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Patterns and causes of signed linkage disequilibria in flies and plants: original data

Citation

Sandler, George (2022), Patterns and causes of signed linkage disequilibria in flies and plants: original data, Dryad, Dataset, https://doi.org/10.5061/dryad.pg4f4qrpr

Abstract

Most empirical studies of linkage disequilibrium (LD) study its magnitude, ignoring its sign. Here, we examine patterns of signed LD in two population genomic datasets, one from Capsella grandiflora and one from Drosophila melanogaster. We consider how processes such as drift, admixture, Hill-Robertson interference, and epistasis may contribute to these patterns. We report that most types of mutations exhibit positive LD, particularly, if they are predicted to be less deleterious. We show with simulations that this pattern arises easily in a model of admixture or distance biased mating, and that genome-wide differences across site types are generally expected due to differences in the strength of purifying selection even in the absence of epistasis. We further explore how signed LD decays on a finer scale, showing that loss of function mutations exhibit particularly positive LD across short distances, a pattern consistent with intragenic antagonistic epistasis. Controlling for genomic distance, signed LD in C. grandiflora decays faster within genes, compared to between genes, likely a by-product of frequent recombination in gene promoters known to occur in plant genomes. Finally, we use information from published biological networks to explore whether there is evidence for negative synergistic epistasis between interacting radical missense mutations. In D. melanogaster networks, we find a modest but significant enrichment of negative LD, consistent with the possibility of intra-network negative synergistic epistasis.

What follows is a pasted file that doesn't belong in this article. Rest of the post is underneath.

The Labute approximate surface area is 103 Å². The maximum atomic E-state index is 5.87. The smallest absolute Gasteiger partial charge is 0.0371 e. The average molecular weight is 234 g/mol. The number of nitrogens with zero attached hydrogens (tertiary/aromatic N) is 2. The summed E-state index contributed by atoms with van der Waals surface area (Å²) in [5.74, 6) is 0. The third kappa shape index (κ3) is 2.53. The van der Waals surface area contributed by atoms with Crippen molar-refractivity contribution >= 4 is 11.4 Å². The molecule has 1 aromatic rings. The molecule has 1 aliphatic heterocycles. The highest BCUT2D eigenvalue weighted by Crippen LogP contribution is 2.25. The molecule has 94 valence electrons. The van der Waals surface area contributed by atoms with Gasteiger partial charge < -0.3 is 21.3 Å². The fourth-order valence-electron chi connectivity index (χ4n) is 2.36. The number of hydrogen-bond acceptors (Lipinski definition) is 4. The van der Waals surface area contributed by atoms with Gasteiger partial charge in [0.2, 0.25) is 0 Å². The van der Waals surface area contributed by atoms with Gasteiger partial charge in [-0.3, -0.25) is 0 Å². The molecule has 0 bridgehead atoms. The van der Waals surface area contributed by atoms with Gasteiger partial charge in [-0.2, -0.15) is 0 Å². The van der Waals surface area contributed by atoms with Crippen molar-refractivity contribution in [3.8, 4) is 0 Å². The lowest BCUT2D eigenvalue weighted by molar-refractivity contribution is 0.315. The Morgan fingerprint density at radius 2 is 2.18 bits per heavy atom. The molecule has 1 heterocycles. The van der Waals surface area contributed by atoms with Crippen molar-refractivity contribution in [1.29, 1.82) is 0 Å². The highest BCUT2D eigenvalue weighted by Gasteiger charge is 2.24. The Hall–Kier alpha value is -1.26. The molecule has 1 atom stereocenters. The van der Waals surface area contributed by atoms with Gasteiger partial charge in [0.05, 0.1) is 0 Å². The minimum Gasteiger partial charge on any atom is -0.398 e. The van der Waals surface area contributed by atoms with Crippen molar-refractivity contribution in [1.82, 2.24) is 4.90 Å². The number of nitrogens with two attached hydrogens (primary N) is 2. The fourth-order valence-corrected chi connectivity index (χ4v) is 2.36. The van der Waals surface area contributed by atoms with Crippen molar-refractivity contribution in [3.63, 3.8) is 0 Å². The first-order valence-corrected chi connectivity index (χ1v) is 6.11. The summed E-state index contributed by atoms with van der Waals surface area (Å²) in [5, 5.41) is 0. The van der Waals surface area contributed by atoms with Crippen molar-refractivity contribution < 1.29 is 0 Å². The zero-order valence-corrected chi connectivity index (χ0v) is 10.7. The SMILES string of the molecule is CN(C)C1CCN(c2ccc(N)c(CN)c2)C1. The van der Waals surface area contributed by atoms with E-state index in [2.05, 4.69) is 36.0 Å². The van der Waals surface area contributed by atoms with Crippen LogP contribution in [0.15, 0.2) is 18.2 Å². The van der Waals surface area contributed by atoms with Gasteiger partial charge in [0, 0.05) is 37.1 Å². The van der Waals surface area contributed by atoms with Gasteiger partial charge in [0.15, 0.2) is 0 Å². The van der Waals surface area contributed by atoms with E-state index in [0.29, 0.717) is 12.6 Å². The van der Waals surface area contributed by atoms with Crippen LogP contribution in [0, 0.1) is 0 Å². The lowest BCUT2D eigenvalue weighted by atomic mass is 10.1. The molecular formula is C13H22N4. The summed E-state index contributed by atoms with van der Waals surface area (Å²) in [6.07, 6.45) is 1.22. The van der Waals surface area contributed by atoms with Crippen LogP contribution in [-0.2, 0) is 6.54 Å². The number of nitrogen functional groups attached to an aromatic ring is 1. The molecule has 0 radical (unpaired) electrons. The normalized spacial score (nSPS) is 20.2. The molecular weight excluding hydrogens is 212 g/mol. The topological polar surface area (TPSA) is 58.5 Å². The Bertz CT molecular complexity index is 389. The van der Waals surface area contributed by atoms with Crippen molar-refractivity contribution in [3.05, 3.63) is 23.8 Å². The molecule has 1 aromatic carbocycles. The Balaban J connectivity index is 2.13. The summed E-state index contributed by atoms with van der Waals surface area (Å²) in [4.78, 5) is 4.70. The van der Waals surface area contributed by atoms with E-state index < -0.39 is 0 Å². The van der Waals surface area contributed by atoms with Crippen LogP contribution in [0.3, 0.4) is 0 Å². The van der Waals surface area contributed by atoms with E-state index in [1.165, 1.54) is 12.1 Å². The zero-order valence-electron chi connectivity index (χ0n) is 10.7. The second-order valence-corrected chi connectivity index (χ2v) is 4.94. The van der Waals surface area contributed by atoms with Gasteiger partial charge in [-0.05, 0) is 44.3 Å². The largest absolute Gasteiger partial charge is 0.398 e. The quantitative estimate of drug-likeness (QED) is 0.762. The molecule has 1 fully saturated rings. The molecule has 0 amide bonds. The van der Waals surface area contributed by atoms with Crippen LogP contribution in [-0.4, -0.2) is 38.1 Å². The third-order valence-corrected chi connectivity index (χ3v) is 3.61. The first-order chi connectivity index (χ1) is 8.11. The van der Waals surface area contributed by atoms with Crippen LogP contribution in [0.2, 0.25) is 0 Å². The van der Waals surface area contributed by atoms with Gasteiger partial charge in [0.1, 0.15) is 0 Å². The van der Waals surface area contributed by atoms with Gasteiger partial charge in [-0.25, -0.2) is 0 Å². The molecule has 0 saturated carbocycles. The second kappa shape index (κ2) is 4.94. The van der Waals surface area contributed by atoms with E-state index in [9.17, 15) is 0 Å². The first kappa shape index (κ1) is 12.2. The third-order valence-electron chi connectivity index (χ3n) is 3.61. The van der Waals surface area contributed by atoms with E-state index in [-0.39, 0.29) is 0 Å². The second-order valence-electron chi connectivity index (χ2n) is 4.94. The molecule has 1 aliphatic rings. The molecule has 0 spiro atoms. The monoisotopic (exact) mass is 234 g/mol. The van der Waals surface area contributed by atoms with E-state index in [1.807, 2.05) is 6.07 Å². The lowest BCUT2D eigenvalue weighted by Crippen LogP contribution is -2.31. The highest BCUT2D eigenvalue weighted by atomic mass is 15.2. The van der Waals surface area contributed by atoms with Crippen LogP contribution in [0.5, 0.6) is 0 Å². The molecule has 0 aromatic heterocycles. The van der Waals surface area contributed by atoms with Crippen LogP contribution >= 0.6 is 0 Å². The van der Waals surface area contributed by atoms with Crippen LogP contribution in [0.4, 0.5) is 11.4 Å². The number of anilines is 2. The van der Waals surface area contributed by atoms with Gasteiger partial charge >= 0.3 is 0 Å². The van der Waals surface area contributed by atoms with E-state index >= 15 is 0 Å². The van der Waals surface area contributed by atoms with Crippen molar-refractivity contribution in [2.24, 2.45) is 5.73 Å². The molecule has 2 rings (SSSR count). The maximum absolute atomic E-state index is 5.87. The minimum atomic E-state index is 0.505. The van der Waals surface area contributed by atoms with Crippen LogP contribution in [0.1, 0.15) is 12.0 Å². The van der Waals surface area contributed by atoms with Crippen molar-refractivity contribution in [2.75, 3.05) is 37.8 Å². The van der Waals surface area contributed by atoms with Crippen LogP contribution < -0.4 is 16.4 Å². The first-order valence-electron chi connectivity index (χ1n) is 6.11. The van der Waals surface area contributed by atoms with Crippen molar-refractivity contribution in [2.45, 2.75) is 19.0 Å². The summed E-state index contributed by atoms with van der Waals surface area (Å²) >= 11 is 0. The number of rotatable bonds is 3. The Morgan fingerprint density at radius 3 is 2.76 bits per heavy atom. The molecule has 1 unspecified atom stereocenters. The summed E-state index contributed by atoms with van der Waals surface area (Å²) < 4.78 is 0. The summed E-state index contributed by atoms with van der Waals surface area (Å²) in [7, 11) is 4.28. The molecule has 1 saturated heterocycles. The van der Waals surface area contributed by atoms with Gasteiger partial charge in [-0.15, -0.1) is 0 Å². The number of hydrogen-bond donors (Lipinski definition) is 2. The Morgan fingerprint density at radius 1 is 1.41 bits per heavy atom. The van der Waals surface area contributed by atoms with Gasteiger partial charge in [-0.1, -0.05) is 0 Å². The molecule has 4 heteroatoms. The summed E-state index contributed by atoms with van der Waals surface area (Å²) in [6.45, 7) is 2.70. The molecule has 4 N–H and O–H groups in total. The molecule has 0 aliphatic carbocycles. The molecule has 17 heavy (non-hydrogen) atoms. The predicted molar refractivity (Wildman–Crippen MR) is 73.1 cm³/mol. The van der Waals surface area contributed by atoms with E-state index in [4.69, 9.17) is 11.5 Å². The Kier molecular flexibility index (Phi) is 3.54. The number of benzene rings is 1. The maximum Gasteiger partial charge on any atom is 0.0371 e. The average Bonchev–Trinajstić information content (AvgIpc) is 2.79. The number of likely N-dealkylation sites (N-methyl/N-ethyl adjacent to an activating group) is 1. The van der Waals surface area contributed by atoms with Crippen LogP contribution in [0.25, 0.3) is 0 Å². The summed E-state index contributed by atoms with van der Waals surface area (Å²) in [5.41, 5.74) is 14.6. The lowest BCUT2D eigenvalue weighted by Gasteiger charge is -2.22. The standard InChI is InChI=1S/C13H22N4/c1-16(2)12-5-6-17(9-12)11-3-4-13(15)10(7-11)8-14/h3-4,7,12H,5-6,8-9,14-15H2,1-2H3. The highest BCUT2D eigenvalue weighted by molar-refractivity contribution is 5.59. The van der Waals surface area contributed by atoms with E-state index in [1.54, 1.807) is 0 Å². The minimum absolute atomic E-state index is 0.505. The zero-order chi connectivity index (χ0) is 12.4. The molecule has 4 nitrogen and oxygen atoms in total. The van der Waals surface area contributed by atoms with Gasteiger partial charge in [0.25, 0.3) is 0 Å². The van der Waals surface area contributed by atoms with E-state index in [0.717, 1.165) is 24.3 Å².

Funding

Natural Sciences and Engineering Research Council of Canada